Growth driven valuation
Suppose your business isn't making much profit but it has grown 200% in the last few months. Would you sell it for 2x or so of the annual revenue? Obviously not, you know how much profitability and potential your startup has in the future. You know how many users are signing up daily and you know it's going to be a buzz in the market.
Let's say you have a social media app that has 10k+ monthly active users within 6-7 months of launch but it's not making any profit, your focus will be on to get as much as users in the beginning than think about revenue. Yet it's something that has potential in future to make. The market is huge and it's growth will let off people from using other's app. People will want to invest in it anyway (without profit). They believe it will give them 10x - 30x or more in few years. So, the valuation of this startup is incredibly subjective, relying on both tangible and intangible things.
Tangible metrics such as revenue, profits, and customers. Intangible metrics such as past performance, customers, retention, team, potential, and growth.
There are two things you'll do: show the worth of your startup and give a plan on how to grow within the next 2-5 years (to the acquirer). So that the value you got can return back to the buyer after a few years.
If you're still not sure from where to start, look at other acquired businesses in the same market. To begin with, you can see how and when the other startup got acquired, and why. Often this will lead you to compare the growth and future opportunities. Set assumptions based on the startup two steps ahead of yours and calculate your valuation.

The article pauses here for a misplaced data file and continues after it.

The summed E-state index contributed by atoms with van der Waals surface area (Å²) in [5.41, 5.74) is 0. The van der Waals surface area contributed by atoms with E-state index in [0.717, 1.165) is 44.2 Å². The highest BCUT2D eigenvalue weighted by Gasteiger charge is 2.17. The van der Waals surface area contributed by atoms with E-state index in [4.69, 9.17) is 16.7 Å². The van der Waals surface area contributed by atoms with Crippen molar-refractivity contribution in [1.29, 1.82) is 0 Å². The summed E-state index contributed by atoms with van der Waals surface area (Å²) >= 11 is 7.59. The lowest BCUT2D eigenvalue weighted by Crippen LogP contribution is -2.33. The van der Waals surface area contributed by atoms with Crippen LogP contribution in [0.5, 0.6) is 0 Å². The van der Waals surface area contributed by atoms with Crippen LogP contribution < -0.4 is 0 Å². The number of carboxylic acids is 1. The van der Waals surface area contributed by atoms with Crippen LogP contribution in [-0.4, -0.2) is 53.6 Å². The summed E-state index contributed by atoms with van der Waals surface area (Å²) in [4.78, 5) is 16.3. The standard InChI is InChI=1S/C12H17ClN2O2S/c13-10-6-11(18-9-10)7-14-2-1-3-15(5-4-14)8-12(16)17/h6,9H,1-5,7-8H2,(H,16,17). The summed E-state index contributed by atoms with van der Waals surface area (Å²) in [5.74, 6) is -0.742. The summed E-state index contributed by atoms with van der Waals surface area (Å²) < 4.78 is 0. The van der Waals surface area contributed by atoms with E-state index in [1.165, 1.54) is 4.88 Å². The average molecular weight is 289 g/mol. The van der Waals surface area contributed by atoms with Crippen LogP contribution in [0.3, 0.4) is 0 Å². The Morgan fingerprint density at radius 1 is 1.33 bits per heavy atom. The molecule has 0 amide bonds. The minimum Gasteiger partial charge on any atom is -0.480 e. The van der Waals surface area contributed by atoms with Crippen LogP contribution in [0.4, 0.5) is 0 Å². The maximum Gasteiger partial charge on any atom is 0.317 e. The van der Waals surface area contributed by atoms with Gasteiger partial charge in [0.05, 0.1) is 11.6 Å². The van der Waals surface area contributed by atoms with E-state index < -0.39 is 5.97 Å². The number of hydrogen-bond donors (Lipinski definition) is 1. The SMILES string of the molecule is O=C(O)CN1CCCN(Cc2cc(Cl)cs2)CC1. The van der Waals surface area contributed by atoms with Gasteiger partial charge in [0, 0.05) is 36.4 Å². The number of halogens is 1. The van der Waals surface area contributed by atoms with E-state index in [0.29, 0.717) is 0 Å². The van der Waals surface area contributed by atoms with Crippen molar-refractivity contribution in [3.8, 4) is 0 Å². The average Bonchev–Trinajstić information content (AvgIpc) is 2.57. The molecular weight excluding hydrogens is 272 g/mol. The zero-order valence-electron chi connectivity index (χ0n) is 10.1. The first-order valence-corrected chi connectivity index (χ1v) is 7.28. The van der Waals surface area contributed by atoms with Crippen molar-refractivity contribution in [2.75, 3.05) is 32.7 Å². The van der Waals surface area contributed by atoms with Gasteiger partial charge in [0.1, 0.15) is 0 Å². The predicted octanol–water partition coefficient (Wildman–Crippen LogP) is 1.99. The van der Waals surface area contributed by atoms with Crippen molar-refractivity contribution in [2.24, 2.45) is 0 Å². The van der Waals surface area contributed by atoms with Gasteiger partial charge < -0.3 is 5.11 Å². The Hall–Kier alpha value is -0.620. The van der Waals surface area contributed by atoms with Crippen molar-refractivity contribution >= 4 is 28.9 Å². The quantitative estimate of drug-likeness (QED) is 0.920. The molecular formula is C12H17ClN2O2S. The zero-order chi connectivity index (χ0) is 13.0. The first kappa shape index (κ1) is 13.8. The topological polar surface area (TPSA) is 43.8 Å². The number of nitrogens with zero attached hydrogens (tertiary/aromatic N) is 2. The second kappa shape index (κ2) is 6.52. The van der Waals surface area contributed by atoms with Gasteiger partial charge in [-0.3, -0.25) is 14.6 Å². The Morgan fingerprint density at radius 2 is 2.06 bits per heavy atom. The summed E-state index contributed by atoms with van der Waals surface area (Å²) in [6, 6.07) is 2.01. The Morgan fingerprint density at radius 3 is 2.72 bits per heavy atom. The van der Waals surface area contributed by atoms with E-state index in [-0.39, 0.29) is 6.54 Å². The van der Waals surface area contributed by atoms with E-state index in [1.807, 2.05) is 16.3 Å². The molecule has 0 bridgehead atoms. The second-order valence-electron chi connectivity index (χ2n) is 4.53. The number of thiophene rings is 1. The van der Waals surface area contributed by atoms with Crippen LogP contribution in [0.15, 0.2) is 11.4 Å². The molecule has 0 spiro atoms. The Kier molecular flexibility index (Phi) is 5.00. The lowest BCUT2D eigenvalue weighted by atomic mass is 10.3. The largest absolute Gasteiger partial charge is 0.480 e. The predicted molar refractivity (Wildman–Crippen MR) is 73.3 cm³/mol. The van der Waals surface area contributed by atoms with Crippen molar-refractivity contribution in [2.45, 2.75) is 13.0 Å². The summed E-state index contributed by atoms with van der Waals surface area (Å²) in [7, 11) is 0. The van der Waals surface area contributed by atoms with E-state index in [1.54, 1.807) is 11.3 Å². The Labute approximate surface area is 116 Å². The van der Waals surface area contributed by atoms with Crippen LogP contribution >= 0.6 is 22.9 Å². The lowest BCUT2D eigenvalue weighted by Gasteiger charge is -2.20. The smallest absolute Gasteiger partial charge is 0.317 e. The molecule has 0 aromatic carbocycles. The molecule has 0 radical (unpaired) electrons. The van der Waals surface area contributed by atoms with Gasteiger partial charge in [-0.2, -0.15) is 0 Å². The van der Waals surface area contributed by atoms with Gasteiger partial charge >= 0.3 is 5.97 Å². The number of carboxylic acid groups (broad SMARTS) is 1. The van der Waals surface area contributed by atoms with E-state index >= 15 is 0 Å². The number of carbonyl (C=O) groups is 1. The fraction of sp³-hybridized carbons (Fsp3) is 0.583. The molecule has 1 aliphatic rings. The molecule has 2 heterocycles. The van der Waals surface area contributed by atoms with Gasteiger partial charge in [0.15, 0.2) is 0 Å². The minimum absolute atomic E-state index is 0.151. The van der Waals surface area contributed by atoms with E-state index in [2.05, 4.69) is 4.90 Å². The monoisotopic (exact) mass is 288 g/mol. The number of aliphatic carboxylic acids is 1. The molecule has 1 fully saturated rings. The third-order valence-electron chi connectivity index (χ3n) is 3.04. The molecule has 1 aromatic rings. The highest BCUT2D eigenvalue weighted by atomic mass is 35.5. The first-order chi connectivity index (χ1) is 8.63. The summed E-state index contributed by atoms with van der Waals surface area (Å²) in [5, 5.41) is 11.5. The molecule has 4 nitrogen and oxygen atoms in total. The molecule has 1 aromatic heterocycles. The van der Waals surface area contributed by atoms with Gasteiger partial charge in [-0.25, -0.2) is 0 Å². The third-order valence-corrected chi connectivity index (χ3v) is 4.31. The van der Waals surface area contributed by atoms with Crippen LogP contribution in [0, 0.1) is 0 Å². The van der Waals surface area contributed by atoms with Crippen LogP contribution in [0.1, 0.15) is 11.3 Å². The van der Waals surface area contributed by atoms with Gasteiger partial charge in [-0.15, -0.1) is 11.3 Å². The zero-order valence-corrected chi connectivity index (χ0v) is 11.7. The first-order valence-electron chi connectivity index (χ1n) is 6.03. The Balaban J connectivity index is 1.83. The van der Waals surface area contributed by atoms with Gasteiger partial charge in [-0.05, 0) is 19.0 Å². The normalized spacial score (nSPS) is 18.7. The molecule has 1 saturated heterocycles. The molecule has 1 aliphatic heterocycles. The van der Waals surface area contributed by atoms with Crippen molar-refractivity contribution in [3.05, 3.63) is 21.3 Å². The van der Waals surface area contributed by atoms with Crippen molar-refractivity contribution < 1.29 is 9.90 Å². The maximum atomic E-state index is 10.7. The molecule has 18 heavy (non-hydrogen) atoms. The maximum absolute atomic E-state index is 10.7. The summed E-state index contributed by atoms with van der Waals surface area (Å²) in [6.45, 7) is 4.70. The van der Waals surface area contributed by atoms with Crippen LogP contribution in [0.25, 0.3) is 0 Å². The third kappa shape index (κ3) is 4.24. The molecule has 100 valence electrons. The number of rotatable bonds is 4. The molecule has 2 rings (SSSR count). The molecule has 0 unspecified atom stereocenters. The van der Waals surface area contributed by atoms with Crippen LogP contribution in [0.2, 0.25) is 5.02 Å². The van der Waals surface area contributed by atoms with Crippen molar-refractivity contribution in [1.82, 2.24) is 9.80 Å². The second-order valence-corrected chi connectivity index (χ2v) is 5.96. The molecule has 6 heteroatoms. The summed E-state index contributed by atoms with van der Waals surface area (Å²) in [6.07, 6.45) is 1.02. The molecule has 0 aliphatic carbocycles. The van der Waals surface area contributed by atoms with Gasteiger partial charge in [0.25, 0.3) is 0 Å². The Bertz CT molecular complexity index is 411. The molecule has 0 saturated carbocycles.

🚫 Common mistakes
Never consider a valuation permanent. The business is always evolving and growing. What you think is the best today might increase after a few months or decrease. Ultimately, you must remember the elements that determine the factor of valuation.
Never rely on a single element such as annual revenue. The valuation is hardly straightforward. Maybe look at how other companies are performing in the same market, what is their valuation or marketing tactics, etc. It's also best to discuss in detail with the potential acquirers.
Links & resources 🔗
If you’re considering selling your startup, try your hands on MicroAcquire. You can acquire a business from the marketplace focused on SaaS or sell your business free, private with no middlemen.
Here’s another website focused on the best tiny projects for acquisitions and purchases, Tiny Acquisitions.
Here’s a story about how Nishant sold his product on MicroAcquires.
Another one by Charlie Joseph
Another one by Dustin
Before you see me next time, I have two things to say:
You can now schedule a 1:1 with me if you have an idea or building a product or just want to chat, here.
Also, if you have any questions or want me to give my insights about building a startup or product advising or just want to give me feedback (which I highly appreciate), hop on here.
Until next time 👋.
👋 PS: I’m Ritika founder, product marketer and advisor for early-stage startups, find more here or connect with her here. If you’re a first-time founder looking for curated resources, download here. If you enjoyed this post, read the past issues here. You can also promote your product in this newsletter.
A big thanks for reading & sharing!